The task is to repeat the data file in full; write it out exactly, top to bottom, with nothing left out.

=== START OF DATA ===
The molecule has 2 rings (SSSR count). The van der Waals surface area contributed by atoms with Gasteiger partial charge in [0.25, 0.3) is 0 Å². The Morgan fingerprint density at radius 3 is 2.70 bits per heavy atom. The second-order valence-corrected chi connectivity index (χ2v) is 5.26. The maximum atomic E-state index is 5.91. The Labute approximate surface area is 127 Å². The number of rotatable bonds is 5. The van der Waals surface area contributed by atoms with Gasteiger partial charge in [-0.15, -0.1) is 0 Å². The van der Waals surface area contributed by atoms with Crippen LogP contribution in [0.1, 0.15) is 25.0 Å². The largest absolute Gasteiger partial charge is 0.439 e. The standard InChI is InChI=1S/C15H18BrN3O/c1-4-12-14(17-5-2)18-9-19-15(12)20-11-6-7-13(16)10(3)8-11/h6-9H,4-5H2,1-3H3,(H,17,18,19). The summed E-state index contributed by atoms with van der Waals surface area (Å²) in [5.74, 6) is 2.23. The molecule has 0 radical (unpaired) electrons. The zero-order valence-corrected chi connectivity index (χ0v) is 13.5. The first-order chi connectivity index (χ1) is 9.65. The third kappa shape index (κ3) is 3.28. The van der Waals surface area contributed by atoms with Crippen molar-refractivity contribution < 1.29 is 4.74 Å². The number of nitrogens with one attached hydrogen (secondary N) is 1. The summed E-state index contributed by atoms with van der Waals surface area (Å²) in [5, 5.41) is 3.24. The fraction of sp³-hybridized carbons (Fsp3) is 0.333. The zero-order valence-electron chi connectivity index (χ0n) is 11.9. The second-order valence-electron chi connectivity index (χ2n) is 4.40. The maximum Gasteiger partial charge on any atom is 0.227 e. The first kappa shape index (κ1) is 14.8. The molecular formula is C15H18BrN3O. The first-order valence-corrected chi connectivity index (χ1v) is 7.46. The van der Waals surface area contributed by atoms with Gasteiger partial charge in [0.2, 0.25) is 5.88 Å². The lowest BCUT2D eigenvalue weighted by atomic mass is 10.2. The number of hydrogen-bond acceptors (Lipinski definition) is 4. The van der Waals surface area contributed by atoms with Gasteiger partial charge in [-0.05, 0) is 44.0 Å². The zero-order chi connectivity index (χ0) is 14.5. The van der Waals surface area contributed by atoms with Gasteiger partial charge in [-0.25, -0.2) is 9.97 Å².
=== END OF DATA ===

The molecule has 2 rings (SSSR count). The van der Waals surface area contributed by atoms with Gasteiger partial charge in [0.25, 0.3) is 0 Å². The Morgan fingerprint density at radius 3 is 2.70 bits per heavy atom. The second-order valence-corrected chi connectivity index (χ2v) is 5.26. The maximum atomic E-state index is 5.91. The Labute approximate surface area is 127 Å². The number of rotatable bonds is 5. The van der Waals surface area contributed by atoms with Gasteiger partial charge in [-0.15, -0.1) is 0 Å². The van der Waals surface area contributed by atoms with Crippen LogP contribution in [0.1, 0.15) is 25.0 Å². The largest absolute Gasteiger partial charge is 0.439 e. The standard InChI is InChI=1S/C15H18BrN3O/c1-4-12-14(17-5-2)18-9-19-15(12)20-11-6-7-13(16)10(3)8-11/h6-9H,4-5H2,1-3H3,(H,17,18,19). The summed E-state index contributed by atoms with van der Waals surface area (Å²) in [5.74, 6) is 2.23. The molecule has 0 radical (unpaired) electrons. The zero-order valence-corrected chi connectivity index (χ0v) is 13.5. The first-order chi connectivity index (χ1) is 9.65. The third kappa shape index (κ3) is 3.28. The van der Waals surface area contributed by atoms with Crippen molar-refractivity contribution < 1.29 is 4.74 Å². The number of nitrogens with one attached hydrogen (secondary N) is 1. The summed E-state index contributed by atoms with van der Waals surface area (Å²) in [5, 5.41) is 3.24. The fraction of sp³-hybridized carbons (Fsp3) is 0.333. The zero-order valence-electron chi connectivity index (χ0n) is 11.9. The second-order valence-electron chi connectivity index (χ2n) is 4.40. The maximum Gasteiger partial charge on any atom is 0.227 e. The first kappa shape index (κ1) is 14.8. The molecular formula is C15H18BrN3O. The first-order valence-corrected chi connectivity index (χ1v) is 7.46. The van der Waals surface area contributed by atoms with Gasteiger partial charge in [0.2, 0.25) is 5.88 Å². The lowest BCUT2D eigenvalue weighted by atomic mass is 10.2. The number of hydrogen-bond acceptors (Lipinski definition) is 4. The van der Waals surface area contributed by atoms with Gasteiger partial charge in [-0.05, 0) is 44.0 Å². The zero-order chi connectivity index (χ0) is 14.5. The van der Waals surface area contributed by atoms with Gasteiger partial charge in [-0.25, -0.2) is 9.97 Å².